We live in a global pandemic where sports are essentially canceled, unless, of course, you have money.

The NBA can afford umpteen safety protocols, and extensive testing, to build a basketball bubble, meanwhile youth and high school sports all itch to play, too.

Asking youth sports to operate with the same level of effectiveness as the NBA is not stupid, but it’s in the conversation.

“We have extensive resources and connections to pull something like this off. It took a lot of time and effort from a massive group of people to make this a reality,” Dallas Mavericks forward Dwight Powell said Thursday during a zoom call with the media. He is with the Mavs in the NBA’s bubble in Orlando, Fla.

“I don’t think a bubble is realistic to demand this of amateur sports, or high school sports. It is important that some of the lessons we are learning here as far as how to keep things safe be reflected in those groups. Keep social distancing. Wearing masks whenever possible. Maintain good hygiene. Wash your hands every chance you get. Keep the groups you interact with as low as possible.”

The NBA, MLB, NHL, and maybe the NFL can all play on, but as far as the rest of our kids it’s coming down to our wallet.

Here is what is happening, and what the rest of us need to prepare for: If as a parent you can pay the money for club sports, the seasons have a chance to continue, depending on state regulations.

If you rely on public state funded sports to play the game, the best you can hope for is a delay.

“It’s July 16, whatever that means, but I think we are fooling ourselves that we think we are going to play fall sports on time. Now, a week and a half ago I didn’t think that,” North Crowley boys’ basketball coach and athletic director Tommy Brakel said.

“Ask me in 36 hours and I may change my mind. But look what’s happening around the state.”

El Paso recently announced that its schools will not re-open until Sept. 7, at the earliest. That includes sports.

Similar announcements were made in Travis County, which includes Austin, and Houston. Fort Bend ISD announced this week it will begin the semester with online classes, and no in person extra curricular activities.

Late Thursday, Dallas County Judge Clay Lewis Jenkins and Dr. Philip Huang declared that the schools cannot open until Sept. 7.

“It’s starting and what happens is the big dominoes start to fall and you don’t want to be the domino left standing, and have a coach die of COVID, or have a kid get it and he gives it to his grandma,” Brakel said.

On Thursday, Thomas Jones of the Austin American Statesman Tweeted, “Hearing that (Texas UIL) will make an announcement Monday concerning the start of the fall sports season. Sounds like UIL officials meeting w/state officials this week, including governor’s office.”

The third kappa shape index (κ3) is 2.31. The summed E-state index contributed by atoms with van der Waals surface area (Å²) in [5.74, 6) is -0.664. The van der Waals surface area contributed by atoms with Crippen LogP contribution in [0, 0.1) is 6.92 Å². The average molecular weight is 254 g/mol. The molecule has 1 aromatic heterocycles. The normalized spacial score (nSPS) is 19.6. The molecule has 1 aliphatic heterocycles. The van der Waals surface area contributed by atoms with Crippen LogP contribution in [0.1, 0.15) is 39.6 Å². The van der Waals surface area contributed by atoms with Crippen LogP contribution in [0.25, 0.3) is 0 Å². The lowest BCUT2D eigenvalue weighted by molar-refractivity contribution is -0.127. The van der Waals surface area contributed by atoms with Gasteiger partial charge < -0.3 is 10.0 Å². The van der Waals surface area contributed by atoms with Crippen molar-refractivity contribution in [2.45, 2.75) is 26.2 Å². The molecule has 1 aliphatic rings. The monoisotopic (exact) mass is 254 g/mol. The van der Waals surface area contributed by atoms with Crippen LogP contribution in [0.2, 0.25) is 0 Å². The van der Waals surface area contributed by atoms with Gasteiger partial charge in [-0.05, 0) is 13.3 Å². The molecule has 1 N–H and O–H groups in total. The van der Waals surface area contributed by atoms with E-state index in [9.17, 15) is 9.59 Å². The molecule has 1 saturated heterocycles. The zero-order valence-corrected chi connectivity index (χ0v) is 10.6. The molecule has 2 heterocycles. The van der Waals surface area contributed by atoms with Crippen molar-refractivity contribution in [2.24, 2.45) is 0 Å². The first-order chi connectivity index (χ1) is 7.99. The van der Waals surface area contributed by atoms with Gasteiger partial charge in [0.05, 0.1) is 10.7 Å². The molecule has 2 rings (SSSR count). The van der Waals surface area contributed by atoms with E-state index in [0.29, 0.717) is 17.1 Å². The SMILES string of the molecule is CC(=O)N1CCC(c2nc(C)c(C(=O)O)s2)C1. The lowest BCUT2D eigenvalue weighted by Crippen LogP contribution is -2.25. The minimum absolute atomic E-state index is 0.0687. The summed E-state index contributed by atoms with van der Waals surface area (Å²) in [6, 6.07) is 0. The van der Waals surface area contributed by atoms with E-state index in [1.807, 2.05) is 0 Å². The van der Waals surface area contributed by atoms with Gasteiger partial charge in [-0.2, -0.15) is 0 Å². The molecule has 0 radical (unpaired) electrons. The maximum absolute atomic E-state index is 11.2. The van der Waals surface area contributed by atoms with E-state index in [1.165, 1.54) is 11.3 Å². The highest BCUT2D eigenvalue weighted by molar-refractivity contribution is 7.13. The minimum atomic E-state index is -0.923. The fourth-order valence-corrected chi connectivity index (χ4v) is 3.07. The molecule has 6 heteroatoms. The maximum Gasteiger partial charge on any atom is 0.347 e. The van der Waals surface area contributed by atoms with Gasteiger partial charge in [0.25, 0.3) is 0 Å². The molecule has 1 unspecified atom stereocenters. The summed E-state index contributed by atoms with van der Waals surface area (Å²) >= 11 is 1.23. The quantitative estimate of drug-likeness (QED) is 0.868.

The delays follow similar announcements made on the collegiate level, where leagues such as the Big 10 and Pac 12 have canceled their respective non-conference schedules. The ACC will wait until the end of the month.

There are places where a kid can still play, which follows the great American model of cash. With the unintentional blessing of Texas Gov. Greg Abbott, clubs and select sports have returned.

Club and select cheer, soccer, softball, baseball and basketball have all returned to practice, and tournaments. Volleyball clinics have re-opened.

Kevin Harvey of Fort Worth coaches boys and girls AAU basketball teams. He initially returned to practice with 1-on-1 instruction, but is now back to 5-on-5 basketball.

“We have lost teams who said they didn’t feel comfortable doing it,” he said. “But really it depends on the parents whether they are comfortable doing it or not.”

Brakel said he normally has about 90 kids participate in AAU basketball. This summer, it’s around 50.

“One of our players had (COVID-19). He was 17. He lost his smell for one day,” Harvey said. “Now, everyone who came in contact with him could not get tested because we didn’t have symptoms. He was fine the next day.”

For AAU players who do play, the parents must sign the standard waiver. There are temperature checks upon arrival. Everyone must wear a mask upon entering the building. Once on the court, the masks come off and it’s game on

After the game, everyone must leave and the cleaning process begins for the next round of players, coaches and games.

As of July 16, this is where youth sports in Texas sits.

If you have the money and are willing to risk it, your kid can find a game.

If you’re a kid or coach who relies on a state funded sports team, all you can do is hope.

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